Cheap shoe-fixing services in Singapore
Just because many of us take pleasure in buying new shoes, it doesn’t mean that we’re ready to give up our worn-out kicks. And that’s where cobblers come in.
Instead of visiting chain outlets, many actually look for roadside cobblers to fix their shoes. These uncles (and aunties) are masters of their craft, and they bring an extra personal touch to the job done. So before you blow your cash on an expensive repair job, check out these 7 old-school cobblers in Singapore that can help you fix your shoes for cheap.
1. Mr Yamaguchi Taro at Yishun Bus interchange - from $2
No stranger to the media, Mr Yamaguchi Taro is pretty much a mini-celeb when it comes to shoe repair. Based in Yishun, Mr Yamaguchi charges as low as $2 for a simple shoe mending job.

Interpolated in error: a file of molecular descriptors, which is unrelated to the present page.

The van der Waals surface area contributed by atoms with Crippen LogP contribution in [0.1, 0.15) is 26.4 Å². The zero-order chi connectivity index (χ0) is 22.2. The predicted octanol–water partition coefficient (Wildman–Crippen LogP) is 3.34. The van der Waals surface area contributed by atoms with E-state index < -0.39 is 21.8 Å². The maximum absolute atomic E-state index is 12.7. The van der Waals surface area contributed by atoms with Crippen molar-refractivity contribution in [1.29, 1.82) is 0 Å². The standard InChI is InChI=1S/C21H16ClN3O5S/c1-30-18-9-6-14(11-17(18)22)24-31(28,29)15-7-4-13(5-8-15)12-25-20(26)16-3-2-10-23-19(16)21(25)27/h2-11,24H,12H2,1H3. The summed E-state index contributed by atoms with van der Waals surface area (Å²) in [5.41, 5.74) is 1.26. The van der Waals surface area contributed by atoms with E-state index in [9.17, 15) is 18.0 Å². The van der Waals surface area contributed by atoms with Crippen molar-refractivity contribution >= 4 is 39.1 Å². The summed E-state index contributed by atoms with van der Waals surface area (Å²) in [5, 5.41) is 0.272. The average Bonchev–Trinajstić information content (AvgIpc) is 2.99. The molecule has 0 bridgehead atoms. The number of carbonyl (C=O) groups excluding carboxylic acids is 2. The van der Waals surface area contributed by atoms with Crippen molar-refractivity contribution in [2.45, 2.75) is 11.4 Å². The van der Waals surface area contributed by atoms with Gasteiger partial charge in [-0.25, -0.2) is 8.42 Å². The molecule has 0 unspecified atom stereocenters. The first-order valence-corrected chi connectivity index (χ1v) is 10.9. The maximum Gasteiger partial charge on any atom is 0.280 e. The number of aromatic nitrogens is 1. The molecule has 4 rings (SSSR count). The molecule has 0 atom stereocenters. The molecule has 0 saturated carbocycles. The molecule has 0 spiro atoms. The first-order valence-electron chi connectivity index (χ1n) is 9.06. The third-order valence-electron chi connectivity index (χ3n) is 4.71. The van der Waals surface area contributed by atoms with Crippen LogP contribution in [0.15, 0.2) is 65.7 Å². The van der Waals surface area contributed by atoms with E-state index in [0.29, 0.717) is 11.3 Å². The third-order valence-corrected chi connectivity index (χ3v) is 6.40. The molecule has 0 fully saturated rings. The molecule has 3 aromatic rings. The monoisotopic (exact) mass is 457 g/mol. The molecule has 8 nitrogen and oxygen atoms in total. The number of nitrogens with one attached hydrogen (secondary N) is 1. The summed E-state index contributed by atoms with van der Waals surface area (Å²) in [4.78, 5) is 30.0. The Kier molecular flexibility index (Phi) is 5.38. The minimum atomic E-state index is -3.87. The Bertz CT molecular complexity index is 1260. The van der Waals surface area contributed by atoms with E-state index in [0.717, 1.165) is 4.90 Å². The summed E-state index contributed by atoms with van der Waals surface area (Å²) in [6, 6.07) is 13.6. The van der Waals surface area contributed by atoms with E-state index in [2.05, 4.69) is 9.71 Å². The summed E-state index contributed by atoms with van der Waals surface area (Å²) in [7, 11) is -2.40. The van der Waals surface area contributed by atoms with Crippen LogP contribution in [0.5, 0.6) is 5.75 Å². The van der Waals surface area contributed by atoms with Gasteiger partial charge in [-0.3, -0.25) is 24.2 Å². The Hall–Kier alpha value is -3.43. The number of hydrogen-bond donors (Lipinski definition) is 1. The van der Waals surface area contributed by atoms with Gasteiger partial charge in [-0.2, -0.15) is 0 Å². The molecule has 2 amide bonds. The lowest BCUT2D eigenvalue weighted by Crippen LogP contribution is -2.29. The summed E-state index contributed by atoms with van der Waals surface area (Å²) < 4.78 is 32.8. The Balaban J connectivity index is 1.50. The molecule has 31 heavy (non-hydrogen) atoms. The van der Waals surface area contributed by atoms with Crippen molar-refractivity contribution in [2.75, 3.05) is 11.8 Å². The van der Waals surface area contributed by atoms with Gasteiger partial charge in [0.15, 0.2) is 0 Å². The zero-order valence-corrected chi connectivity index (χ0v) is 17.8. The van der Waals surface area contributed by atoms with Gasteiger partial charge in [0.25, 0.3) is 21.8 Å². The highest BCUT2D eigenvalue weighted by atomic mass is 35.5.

Mr Yamaguchi is quite the character - he speaks about 4 languages, makes his own clogs, and has passed on the skill of cobbling to his daughter, who has her own stall too! He also enjoys chatting with his customers and uses a solar panel to power his fluorescent light.
He doesn’t exactly have a physical store but uses a DIY storage unit which he can easily transport. You can find him at Yishun Bus interchange. Though it’s a difficult job, Mr Yamaguchi believes that such a job is rewarding and doesn’t plan on retiring any time soon.
Address: Yishun Bus Interchange
Opening hours: Mon-Sun: 1.30PM-11PM
2. Yee Ah Seng Shoe Repair - from $5